Kremmling BLM FO
Att: North Sand Hills RAMP
PO Box 68
Kremmling, CO 80459
Please accept this correspondence as the vigorous support of the Organizations above for efforts to improve and expand recreational facilities and opportunities at the North Sand Hills area on the Kremmling FO. As you are aware, the Organizations have been seeking the release of the WSA/ISA designation on the North Sand Hills for the last several years. While those efforts have not been successful to date, we are hopeful this issue will be resolved in the next several years as this designation provides a significant barrier to long term development and improvement of the area.
Prior to addressing the specifics of the North Sand Hills area, a brief summary of the Organizations will add context to our comments. The Colorado Off-Highway Vehicle Coalition (“COHVCO”) is a grassroots advocacy organization of approximately 150,000 registered OHV users in Colorado seeking to represent, assist, educate, and empower all OHV recreationists in the protection and promotion of off-highway motorized recreation throughout Colorado. COHVCO is an environmental organization that advocates and promotes the responsible use and conservation of our public lands and natural resources to preserve their aesthetic and recreational qualities for future generations. The Trail Preservation Alliance (“TPA”) is a 100 percent volunteer organization whose intention is to be a viable partner, working with the United States Forest Service (USFS) and the Bureau of Land Management (BLM) to preserve the sport of trail riding. The TPA acts as an advocate of the sport and takes the necessary action to ensure that the USFS and BLM allocate to trail riding a fair and equitable percentage of access to public lands. COHVCO and TPA are referred to collectively in this correspondence as “The Organizations”.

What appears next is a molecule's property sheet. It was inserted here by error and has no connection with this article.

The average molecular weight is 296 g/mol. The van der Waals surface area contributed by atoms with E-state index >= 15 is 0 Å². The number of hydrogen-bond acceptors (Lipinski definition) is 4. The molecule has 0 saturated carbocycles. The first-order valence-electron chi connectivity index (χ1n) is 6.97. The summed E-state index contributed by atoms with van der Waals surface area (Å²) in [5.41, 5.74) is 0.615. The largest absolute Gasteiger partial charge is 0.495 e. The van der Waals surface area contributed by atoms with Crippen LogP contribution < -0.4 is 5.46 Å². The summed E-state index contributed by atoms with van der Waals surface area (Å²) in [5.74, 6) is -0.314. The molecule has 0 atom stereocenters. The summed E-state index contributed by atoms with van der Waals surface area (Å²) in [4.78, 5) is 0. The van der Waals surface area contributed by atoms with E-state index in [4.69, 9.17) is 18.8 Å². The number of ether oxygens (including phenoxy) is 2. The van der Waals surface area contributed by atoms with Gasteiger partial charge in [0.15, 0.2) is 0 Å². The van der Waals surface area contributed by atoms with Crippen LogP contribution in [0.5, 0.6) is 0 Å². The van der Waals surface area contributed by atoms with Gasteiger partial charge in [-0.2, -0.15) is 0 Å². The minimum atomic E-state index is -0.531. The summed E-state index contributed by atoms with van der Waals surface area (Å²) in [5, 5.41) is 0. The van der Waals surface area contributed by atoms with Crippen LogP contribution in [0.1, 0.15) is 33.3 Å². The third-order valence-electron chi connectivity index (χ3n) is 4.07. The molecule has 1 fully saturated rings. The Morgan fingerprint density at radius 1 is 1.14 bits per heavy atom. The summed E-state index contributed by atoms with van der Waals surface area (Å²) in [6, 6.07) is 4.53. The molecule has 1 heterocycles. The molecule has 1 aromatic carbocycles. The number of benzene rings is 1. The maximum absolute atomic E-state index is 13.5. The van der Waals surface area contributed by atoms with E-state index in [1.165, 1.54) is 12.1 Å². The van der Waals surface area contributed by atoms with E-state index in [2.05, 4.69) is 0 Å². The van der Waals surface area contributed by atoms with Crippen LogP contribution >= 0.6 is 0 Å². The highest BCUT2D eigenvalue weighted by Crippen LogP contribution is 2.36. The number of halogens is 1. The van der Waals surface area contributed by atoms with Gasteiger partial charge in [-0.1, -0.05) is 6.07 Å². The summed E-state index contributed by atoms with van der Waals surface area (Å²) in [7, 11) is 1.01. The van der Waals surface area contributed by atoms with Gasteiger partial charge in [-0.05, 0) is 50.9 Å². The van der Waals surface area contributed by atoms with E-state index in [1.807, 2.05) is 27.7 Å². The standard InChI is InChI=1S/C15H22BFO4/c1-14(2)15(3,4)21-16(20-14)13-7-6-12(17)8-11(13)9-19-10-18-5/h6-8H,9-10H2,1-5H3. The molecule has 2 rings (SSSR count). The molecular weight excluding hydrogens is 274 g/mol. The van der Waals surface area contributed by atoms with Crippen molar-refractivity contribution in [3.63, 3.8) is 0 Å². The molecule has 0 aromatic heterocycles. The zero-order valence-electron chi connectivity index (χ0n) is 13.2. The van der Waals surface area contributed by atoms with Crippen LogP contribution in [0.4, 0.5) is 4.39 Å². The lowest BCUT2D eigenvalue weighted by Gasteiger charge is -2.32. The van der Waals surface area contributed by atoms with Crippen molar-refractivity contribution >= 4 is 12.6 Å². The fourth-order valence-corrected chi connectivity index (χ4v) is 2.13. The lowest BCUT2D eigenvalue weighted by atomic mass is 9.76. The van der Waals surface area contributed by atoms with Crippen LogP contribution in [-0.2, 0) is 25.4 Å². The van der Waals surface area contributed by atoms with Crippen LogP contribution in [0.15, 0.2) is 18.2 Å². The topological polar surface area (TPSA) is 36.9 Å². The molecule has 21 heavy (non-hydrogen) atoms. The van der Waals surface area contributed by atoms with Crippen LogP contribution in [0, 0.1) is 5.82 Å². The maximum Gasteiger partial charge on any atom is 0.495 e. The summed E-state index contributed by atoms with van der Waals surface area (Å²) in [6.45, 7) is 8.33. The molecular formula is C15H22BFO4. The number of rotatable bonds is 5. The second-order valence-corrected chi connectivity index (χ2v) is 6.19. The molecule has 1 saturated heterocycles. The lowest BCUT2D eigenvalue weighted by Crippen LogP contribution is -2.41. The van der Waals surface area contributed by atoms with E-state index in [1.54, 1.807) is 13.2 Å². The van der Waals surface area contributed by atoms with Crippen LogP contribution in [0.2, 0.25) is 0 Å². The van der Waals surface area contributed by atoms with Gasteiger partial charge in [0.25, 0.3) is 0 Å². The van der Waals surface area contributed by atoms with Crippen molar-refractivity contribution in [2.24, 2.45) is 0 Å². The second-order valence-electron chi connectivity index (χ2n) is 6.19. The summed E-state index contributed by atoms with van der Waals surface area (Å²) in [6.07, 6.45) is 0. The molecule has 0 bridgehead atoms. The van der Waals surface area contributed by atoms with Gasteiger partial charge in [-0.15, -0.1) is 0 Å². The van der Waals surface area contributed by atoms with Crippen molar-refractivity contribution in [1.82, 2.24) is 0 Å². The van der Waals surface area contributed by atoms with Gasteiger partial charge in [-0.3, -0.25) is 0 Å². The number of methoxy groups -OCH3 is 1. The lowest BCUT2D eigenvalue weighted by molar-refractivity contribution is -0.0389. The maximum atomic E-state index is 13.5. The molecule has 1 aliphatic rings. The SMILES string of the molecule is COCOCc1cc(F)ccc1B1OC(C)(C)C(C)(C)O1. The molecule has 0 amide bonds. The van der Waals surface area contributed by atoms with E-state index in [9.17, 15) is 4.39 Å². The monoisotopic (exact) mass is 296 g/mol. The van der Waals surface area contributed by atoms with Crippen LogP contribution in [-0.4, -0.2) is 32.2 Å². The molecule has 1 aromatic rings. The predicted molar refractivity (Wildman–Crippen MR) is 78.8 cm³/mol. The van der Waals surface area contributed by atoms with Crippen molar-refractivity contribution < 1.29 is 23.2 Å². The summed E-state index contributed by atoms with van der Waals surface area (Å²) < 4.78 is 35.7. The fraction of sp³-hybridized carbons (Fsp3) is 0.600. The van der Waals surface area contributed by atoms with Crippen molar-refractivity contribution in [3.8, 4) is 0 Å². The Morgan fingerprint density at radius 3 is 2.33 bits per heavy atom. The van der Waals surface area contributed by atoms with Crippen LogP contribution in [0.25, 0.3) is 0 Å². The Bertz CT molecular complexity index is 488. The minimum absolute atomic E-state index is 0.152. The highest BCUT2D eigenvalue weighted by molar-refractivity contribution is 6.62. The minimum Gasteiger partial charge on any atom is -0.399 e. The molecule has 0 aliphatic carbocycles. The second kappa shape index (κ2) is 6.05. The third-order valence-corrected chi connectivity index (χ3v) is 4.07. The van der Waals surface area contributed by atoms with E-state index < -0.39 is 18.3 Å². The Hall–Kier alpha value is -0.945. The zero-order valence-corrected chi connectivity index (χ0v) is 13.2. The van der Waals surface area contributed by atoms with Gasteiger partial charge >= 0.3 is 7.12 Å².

First, we need to reaffirm that the North Sand Hills area provides a unique and highly desirable recreational opportunity for the Colorado region as this area is one of the few sand dune areas that is open to motorized usage making it highly valued by a large portion of the motorized community who seek out sand dune riding opportunities. The area is made truly unique by the fact that riders can enjoy a sand dune-based riding experience than then transition to a more traditional rocky mountain trail-based riding experience by accessing trails on State Forest State Park and other adjacent lands.
Our general thoughts for the area moving forward would include:
- Improved infrastructure such as designated campsites, with fire rings, the inclusion of shower and toilet facilities would be a significant step forward. We believe these types of opportunities would reduce the long-term negative impacts of the high levels of dispersed camping that the area sees, such as multiple fire rings for a single site and years of fire pit debris being found in the camping areas. These types of issues simply degrade the recreational experience for the area.
If designated camp sites are adopted, we would encourage you to designate a limited number of larger sites for groups of trailers or users where groups of users could reserve the site and then pull multiple units into the area for the reserved time period. Normally these sites have been able to accommodate 5 or 6 camper units, and we would be concerned if larger opportunities were provided as there is simply a geographic limitation on the number of these sized sites that could be provided. We know these larger sites are highly valuable in other dune-based areas so larger single groups can be focused around a central area or location.
We are aware that these types of services would probably require the payment of a small additional fee beyond existing requirements of OHV registrations for the use of the area, we do not expect this fee to be an issue with the expanded opportunities that would result from the fee. It would be important to maintain the relationship between payment of the fee and the improved facility experience now available. If that relationship was lost, we would expect opposition to any fee to grow.